The platinum group metals (PGM) sector has performed very well in general over the past year on the back of a strong rebound in global car sales. Since the end of April, however, we’ve seen a dramatic slump in the prices of these shares.
In our view, the recent price corrections are overdone. The longer-term prospects for the sector remain uncertain, but we’re still upbeat about its potential over the medium term.
Surge… and slump
Since July last year, the prices of platinum, palladium and rhodium have surged following a significant uptick in global car sales, which has more than offset a supply recovery after Covid-19-related stoppages. Since the end of April, however, prices have declined sharply off high levels.
At the time of writing, palladium was down more than 30 percent to below US$2 000 an ounce, platinum was down 25 percent to below US$1 000 an ounce and rhodium had declined by more than 50 percent to about US$14 000 an ounce.
These are massive corrections, but it’s worth noting that despite these falls, palladium and rhodium prices are still very high (while platinum prices remain low) by historical standards
The recent price corrections are likely to be due to lower car production on the back of a global chip shortage. With almost all palladium and rhodium destined for the auto market, it makes sense that the corrections have been more pronounced in the case of these two metals.
In our estimation, the impact on new car production has already been more than 8 million units, in the context of a total market of 92 million new cars sold in 2019.
This has resulted in car inventory levels declining to multi-decade lows and a boom in the second-hand car market.
The situation remains fluid, but this does appear to be a temporary problem which is likely to resolve itself towards the end of this year and into early next year.
There should also be some pent-up demand as car makers restock their inventory pipelines.
The more salient question is whether the acceleration of new electric vehicle sales will affect the medium-term investment case for PGMs.
In our view, the outlook until roughly the middle of the decade still looks quite favourable for the basket of metals, with the demand side still strong. We expect higher loadings per vehicle to more than offset lower internal combustion engine sales.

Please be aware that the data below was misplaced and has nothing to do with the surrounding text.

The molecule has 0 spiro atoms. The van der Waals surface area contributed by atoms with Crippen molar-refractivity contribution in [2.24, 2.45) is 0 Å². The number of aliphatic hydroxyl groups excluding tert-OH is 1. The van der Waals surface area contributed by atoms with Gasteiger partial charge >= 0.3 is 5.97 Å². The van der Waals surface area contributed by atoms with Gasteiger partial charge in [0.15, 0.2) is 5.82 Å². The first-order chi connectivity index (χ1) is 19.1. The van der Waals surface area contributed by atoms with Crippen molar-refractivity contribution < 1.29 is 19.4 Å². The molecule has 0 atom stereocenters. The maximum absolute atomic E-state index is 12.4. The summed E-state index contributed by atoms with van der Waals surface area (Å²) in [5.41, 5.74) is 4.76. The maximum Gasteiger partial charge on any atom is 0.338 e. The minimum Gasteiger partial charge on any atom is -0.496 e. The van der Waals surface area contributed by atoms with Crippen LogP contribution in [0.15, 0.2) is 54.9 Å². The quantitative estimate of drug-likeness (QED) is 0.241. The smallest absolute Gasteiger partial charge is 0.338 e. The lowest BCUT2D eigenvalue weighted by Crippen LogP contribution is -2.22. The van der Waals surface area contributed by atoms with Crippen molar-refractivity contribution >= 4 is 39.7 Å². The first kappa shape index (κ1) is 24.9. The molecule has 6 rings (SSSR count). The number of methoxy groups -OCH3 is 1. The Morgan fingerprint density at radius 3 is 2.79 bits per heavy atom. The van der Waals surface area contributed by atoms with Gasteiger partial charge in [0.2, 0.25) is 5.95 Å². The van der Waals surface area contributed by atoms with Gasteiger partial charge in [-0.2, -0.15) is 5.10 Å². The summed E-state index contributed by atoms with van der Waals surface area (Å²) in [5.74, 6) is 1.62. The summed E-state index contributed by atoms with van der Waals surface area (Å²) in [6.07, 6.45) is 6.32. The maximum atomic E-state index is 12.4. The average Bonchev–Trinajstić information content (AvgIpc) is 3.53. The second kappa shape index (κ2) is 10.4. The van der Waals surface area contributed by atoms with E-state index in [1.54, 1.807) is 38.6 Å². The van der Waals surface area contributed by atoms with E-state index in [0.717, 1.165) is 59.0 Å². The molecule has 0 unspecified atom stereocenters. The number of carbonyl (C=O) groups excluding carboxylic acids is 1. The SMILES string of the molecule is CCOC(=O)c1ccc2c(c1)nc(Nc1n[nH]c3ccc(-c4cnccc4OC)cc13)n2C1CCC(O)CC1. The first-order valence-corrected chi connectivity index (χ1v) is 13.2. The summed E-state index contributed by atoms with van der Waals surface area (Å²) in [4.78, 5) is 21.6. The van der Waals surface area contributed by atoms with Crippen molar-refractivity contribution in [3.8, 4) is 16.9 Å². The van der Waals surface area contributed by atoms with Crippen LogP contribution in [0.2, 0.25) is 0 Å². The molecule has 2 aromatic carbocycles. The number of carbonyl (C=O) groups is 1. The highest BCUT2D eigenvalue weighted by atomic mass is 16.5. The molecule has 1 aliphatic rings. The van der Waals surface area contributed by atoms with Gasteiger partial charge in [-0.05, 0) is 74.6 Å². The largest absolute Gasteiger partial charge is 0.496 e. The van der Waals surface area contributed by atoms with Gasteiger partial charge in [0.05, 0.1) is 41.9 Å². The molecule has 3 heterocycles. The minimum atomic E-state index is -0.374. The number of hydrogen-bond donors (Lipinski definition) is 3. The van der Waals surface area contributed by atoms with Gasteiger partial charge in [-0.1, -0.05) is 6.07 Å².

Supply growth is also still muted after a decade of underinvestment. Current projects largely serve to offset the decline in the existing base over the next few years.
Our best assessment is therefore that the market is currently in a sweet spot and that we’re likely to still see prices hovering comfortably above marginal cost levels for the next few years.
The longer-term outlook for PGMs is more uncertain since it’s now clear that electric vehicles will become the dominant drivetrain.
Some industry estimates are for new battery electric vehicle sales to be as high as 40 percent of total new car sales in 2030, up from about 3 percent in 2020.
This has a big negative impact on the demand for PGMs — especially palladium and rhodium — as a battery electric vehicle doesn’t need a catalyst.
To compensate for this, in our price estimates for 2025 onwards, we use much more conservative estimates for palladium and rhodium than current spot prices.
The potential offsetting factor to the loss of demand due to an increase in electric vehicles is the rise of hydrogen as an alternative fuel, where PGM-based catalysts are also needed.
While the outlook remains unclear, it does seem as if governments now realise that hydrogen needs to be part of the solution if the world is to reach its emission reduction targets.
Increased hydrogen use will therefore at least partly offset the impact of declining auto demand.
Platinum seems to be the metal that performs best in this application, which could reverse the current scenario where palladium is in deficit and platinum in surplus.
South African producers typically produce a lot more platinum than palladium, so would in general prefer higher platinum prices.
Dividends and buybacks
The past year saw PGM companies making huge profits and largely returning this to shareholders by way of dividends and buybacks. Northam essentially bought back 29 percent of its shares through the accelerated completion of its Zambezi BEE deal, which has been very value-accretive to all stakeholders.
Amplats has paid out dividends of R220 per share since August last year. That is about 16 percent of the company’s current market cap.
In our view, the company share prices never gave a lot of credit for the very high palladium and rhodium prices seen earlier this year, but still corrected quite significantly off their recent highs.
Given that we foresee a still robust medium-term outlook for PGM metals, we think the near-term price corrections are overdone and pose an interesting opportunity.
While there’s still much uncertainty regarding the longer-term outlook, even after the recent spot price corrections, most of the producers are likely to come close to paying back their current market capitalisations in dividends by mid-decade if current prices hold.
We’re therefore of the view that the risk/reward ratio is more skewed to the upside for PGM miners. — Moneyweb.